Part I traces the history of broadcast regulation, emphasizing the development of the scarcity doctrine and the subsequent deregulatory trend. Part II examines the FCC's 2003 rule changes and the Third Circuit's analysis of those modifications in Prometheus Radio Project v. FCC. Part III analyzes the assumptions underlying the FCC's proffered explanation for its rule changes, ultimately concluding that they lack justification, and offers suggestions for responsible ownership deregulation. Part IV calls on Congress to reassert itself as the final arbiter of media policy.


The Promise Of Internet Intermediary Liability, Ronald J. Mann, Seth R. Belzley Jan 2005

The Promise Of Internet Intermediary Liability, Ronald J. Mann, Seth R. Belzley

Faculty Scholarship

The Internet has transformed the economics of communication, creating a spirited debate about the proper role of federal, state, and international governments in regulating conduct related to the Internet. Many argue that Internet communications should be entirely self-regulated because such communications cannot or should not be the subject of government regulation. The advocates of that approach would prefer a no-regulation zone around Internet communications, based largely on the unexamined view that Internet activity is fundamentally different in a way that justifies broad regulatory exemption. At the same time, some kinds of activity that the Internet facilitates undisputedly violate widely shared ...


The Ghost Of Telecommunications Past, Philip J. Weiser Jan 2005

The Ghost Of Telecommunications Past, Philip J. Weiser

Articles

Paul Starr's The Creation of the Media presents modern policymakers with an important opportunity to consider the historical lessons of the telecommunications industry. This Book Review underscores how Starr's book richly explains some key components of U.S. information policy - such as relying on an integrated strategy of intellectual property, antitrust law, and telecommunications policy - and that some historical lessons are misplaced as to today's environment - such as a categorical skepticism of vertical integration. Moreover, Starr's account of telecommunications history explains that the U.S.'s success in promoting innovation in the information industries reflects our ...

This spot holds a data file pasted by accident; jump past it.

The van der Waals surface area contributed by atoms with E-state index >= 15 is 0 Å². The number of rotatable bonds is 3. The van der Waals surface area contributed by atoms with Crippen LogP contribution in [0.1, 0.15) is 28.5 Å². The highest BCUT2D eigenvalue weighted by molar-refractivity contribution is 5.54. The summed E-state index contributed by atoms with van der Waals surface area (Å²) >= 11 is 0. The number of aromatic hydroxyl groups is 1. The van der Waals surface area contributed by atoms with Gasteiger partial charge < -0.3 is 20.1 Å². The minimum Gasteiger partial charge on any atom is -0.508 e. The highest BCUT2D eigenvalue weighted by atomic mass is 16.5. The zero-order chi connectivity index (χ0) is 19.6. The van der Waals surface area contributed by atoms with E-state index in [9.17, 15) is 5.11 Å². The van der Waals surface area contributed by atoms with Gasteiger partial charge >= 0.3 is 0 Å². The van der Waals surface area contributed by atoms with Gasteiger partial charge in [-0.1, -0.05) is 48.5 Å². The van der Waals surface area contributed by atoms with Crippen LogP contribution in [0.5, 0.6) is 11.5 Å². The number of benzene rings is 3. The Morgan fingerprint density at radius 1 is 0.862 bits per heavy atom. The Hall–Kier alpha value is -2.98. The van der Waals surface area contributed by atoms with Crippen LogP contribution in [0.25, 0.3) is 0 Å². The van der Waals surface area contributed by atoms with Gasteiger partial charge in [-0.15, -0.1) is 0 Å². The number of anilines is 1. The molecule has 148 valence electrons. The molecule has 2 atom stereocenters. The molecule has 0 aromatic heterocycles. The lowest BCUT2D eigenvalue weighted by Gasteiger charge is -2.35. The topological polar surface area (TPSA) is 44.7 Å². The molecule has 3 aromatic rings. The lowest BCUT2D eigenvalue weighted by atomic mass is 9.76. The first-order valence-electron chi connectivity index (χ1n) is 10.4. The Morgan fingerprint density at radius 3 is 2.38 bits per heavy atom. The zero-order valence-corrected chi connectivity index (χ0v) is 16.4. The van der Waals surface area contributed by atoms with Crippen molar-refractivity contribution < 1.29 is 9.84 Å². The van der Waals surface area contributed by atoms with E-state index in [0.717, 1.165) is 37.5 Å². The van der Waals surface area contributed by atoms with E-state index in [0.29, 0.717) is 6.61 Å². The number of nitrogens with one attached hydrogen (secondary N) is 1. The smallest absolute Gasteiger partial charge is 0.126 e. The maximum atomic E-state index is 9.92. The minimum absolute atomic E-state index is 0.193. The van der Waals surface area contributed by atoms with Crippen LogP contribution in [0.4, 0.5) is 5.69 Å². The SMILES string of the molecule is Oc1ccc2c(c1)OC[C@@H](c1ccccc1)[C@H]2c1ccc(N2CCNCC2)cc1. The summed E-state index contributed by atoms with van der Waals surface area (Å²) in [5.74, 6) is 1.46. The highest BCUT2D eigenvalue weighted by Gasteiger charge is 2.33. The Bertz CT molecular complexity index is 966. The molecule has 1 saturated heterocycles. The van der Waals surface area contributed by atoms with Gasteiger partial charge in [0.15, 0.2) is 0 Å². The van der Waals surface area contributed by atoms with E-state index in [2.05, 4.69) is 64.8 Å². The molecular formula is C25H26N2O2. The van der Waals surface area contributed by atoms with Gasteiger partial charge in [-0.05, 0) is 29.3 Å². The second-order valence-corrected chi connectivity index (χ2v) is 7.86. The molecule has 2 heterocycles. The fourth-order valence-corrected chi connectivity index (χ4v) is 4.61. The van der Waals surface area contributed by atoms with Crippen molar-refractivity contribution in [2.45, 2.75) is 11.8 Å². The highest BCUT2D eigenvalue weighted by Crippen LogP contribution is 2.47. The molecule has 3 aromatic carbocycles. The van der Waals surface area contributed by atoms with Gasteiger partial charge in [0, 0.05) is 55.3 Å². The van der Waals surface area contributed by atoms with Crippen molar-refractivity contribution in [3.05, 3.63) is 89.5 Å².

Policing The Spectrum Commons, Philip J. Weiser, Dale N. Hatfield Jan 2005

Policing The Spectrum Commons, Philip J. Weiser, Dale N. Hatfield

Articles

One of the most contested questions in spectrum policy is whether bands of spectrum left as unlicensed will fall victim to the tragedy of the commons. Advocates of increased unlicensed spectrum often downplay what enforcement measures are necessary to minimize interference and to prevent the tragedy of the commons problem. Even imposing spectrum etiquette requirements in addition to the FCC's equipment certification program will fail to address this concern effectively, as the development of such measures - e.g., the requirement that devices listen before they talk - does not ensure that they will be followed. Indeed, if there are incentives ...


Rewriting The Telecom Act: An Introduction, Philip J. Weiser Jan 2005

Rewriting The Telecom Act: An Introduction, Philip J. Weiser

Articles

No abstract provided.


Lessons From The Nextwave Saga: The Federal Communications Commission, The Courts, And The Use Of Market Forms To Perform Public Functions, Rodger D. Citron, John A. Rogovin Jan 2005

Lessons From The Nextwave Saga: The Federal Communications Commission, The Courts, And The Use Of Market Forms To Perform Public Functions, Rodger D. Citron, John A. Rogovin

Scholarly Works

No abstract provided.


Beyond Cybersquatting: Taking Domain Name Disputes Past Trademark Policy, Jacqueline D. Lipton Jan 2005

Beyond Cybersquatting: Taking Domain Name Disputes Past Trademark Policy, Jacqueline D. Lipton

Articles

All good 'cyberlawyers' know that in the late 1990s, legal and regulatory measures were adopted, both at the domestic and international level to address the then-growing problem of 'cybersquatting': that is, the registration of often multiple domain names corresponding to valuable corporate trademarks with the intention of extorting high prices from the trademark owners for transferring the names to them. Since 1999, the Uniform Domain Name Dispute Resolution Policy ('UDRP') in particular, complemented by the Anti-Cybersquatting Consumer Protection Act ('ACPA'), has been very successful in combating this practice. Unfortunately, since the late 1990s, there has been little movement towards developing ...


Beyond Network Neutrality, Christopher S. Yoo Jan 2005

Beyond Network Neutrality, Christopher S. Yoo

Faculty Scholarship at Penn Law

No abstract provided.